Published: 16:07, 09 April 2021
| Updated: 16:22, 09 April 2021
There is no likelihood of a major upheaval that would see the Conservatives deprived of control in what remains a true blue heartland.
The one unpredictable element is the coronavirus crisis but the success of the vaccination programme – albeit with qualifications – has placed the Conservative party in a far better position than it might have been.
That is not to say the election will be a walk in the park but there is no doubt the ‘vaccine bounce’ has come at just the right time.
That may sound cavalier and the government is anxious not to be seen as too opportunistic by using the progress it has made to electoral advantage.
So far as KCC is concerned, the Conservatives look a safe bet but it would do well to better its overwhelming victory in 2017 when it romped to victory and ended up with 63 of the seats.
If it gets anywhere near that figure this time, it would be regarded as a resounding victory.
The challenge for Labour is that it is fighting on difficult political terrain. County council elections have never been happy hunting ground.
While leader Sir Keir Starmer has steadied the ship, he is in the politically invidious position of backing the government over its vaccine programme.
His appeal to voters to treat the poll as a referendum on nurses' pay seems to have lost momentum and there is little evidence that it has got much political traction.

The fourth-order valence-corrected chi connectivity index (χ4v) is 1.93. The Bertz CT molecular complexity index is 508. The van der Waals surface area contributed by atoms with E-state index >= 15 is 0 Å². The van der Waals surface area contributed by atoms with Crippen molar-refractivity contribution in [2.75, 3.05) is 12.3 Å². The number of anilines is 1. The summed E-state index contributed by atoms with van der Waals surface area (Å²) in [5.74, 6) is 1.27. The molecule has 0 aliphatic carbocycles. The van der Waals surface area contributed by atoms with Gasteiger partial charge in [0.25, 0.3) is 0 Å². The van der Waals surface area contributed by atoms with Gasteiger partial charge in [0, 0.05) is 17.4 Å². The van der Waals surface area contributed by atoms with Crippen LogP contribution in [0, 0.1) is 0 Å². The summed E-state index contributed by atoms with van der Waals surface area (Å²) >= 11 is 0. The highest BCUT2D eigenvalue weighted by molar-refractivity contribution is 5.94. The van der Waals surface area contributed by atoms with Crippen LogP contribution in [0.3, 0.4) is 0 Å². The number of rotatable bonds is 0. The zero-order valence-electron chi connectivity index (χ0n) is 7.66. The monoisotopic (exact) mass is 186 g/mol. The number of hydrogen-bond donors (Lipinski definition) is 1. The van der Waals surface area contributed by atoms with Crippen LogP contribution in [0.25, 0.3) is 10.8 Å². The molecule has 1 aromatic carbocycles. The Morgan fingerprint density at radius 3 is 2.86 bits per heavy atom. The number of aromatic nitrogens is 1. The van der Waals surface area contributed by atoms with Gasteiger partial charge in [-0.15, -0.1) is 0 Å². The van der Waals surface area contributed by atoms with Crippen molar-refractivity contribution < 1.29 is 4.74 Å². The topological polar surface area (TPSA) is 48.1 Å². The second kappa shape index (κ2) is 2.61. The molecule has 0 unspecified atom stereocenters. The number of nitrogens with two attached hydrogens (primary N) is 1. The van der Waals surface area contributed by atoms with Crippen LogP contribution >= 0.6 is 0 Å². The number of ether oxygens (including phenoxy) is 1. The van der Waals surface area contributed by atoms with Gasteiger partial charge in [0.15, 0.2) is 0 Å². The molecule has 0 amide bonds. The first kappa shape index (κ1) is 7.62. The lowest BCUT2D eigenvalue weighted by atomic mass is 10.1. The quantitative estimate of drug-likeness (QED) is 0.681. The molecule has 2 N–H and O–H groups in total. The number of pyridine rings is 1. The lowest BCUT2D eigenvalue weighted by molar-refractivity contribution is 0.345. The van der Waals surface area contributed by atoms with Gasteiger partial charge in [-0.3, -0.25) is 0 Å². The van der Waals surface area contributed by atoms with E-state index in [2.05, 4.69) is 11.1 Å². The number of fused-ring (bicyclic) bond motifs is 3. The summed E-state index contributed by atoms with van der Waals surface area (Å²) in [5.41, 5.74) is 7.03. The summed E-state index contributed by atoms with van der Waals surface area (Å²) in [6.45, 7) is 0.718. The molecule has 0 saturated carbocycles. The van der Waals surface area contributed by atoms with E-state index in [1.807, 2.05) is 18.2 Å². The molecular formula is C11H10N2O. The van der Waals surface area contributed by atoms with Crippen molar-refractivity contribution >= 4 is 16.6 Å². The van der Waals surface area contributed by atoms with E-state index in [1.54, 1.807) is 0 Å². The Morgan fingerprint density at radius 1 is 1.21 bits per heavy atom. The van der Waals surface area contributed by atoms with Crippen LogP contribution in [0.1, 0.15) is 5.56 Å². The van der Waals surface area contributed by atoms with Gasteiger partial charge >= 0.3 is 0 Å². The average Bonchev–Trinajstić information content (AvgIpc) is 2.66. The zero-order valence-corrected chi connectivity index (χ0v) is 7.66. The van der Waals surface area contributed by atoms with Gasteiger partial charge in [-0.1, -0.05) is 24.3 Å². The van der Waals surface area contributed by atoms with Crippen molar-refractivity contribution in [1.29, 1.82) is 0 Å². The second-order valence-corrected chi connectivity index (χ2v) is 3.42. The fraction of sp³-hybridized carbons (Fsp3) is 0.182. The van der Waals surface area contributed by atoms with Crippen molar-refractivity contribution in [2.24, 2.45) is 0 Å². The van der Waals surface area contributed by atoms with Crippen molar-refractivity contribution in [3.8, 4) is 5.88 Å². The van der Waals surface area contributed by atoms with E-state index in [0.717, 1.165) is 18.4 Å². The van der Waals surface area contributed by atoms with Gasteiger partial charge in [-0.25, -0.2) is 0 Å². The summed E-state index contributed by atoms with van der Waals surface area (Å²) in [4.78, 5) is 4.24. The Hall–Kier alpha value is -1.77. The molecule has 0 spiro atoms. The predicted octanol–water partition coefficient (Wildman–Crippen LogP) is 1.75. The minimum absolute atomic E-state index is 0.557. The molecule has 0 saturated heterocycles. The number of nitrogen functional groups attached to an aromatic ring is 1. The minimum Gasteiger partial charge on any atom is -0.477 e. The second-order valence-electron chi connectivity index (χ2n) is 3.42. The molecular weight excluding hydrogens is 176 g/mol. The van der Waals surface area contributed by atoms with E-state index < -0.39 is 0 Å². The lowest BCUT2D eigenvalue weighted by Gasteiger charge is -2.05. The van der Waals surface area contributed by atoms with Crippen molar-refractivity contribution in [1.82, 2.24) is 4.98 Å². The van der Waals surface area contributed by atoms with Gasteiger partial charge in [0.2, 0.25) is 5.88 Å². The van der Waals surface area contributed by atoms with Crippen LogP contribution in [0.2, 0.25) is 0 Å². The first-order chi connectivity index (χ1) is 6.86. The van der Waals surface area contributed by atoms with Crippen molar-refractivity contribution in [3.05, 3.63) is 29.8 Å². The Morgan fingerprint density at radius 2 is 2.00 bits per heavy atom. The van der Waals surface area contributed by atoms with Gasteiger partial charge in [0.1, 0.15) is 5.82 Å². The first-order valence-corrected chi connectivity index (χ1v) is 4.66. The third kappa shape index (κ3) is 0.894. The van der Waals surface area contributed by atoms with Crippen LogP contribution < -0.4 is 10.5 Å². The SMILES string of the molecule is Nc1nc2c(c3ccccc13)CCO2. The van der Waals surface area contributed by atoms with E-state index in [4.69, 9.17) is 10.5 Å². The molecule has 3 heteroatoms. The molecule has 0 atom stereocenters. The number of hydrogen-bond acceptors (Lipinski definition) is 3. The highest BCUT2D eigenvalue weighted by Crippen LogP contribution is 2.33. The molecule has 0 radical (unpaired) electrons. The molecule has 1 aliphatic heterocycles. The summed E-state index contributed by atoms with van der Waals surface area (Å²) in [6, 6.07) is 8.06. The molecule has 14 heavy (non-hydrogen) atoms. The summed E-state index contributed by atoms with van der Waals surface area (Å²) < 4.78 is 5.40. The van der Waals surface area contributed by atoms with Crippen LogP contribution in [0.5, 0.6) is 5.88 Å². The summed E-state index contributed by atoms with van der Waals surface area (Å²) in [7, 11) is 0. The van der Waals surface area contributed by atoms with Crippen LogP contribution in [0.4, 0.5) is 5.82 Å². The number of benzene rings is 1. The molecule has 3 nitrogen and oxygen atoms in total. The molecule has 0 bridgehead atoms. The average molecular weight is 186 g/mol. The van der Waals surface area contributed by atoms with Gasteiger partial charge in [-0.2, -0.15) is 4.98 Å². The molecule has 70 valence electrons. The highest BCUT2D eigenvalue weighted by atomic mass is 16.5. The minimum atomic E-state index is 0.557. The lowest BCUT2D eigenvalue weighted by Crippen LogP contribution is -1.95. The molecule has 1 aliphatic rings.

Having said that, the party could make some advances in parts of the county where it once had Labour MPs – Gravesham looks like being closely contested and there may be gains in places such as Thanet and Dover.
The party is managing expectations down but if it loses ground in these areas, there could be some awkward questions for the party leadership.
As to the Liberal Democrats, the party’s focus will be defending the seven seats it holds in west Kent.
It fared less well than had been predicted in 2017 but could spring the odd surprise.
The one question that cannot be answered is whether there will be a spike in infection rates as the next phase of the government’s route map unfolds.
And if there is, how might it affect the election?
Should councils be allowed to continue holding virtual meetings? Most councils have adopted this as a way of continuing their day-to-day business during the pandemic.
It hasn’t been an unqualified success: tuning in to some KCC meetings, they have sometimes resembled meetings of the old Soviet politburo, with little dissent and ghost-like councillors, looking like Headless Nick from the Harry Potter novels, making leaden speeches about how great things are.
On the plus side, it has at least allowed the public to keep abreast of what their council is up to without leaving the comfort of their own homes and that is no bad thing.
Now the government is insisting that councils go back to normal practice and resume face-to-face meetings. This seems a retrograde step in the digital world. Perhaps the solution is for the government to fund councils to allow them to webcast meetings, as KCC does.
The viewing figures may not be great but if webcasting is good enough for the Commons, it ought to be good enough for councils.
As reasons for turning down a Freedom of Information request, the grounds for refusing one submitted to the Environment Agency takes some beating.
Its refusal notice to a request by us for details of any environmental impact study it had carried out on the site of the Sevington lorry park near Ashford cited a potential global threat. Yes, a global threat.
“Disclosure of these details would not contribute to sustainable development, nor to public health and safety; in fact do we consider that the opposite is true, in that making technical detail available to the world at large would risk damage to the environment, and possibly a threat to human life and to property,” said the response.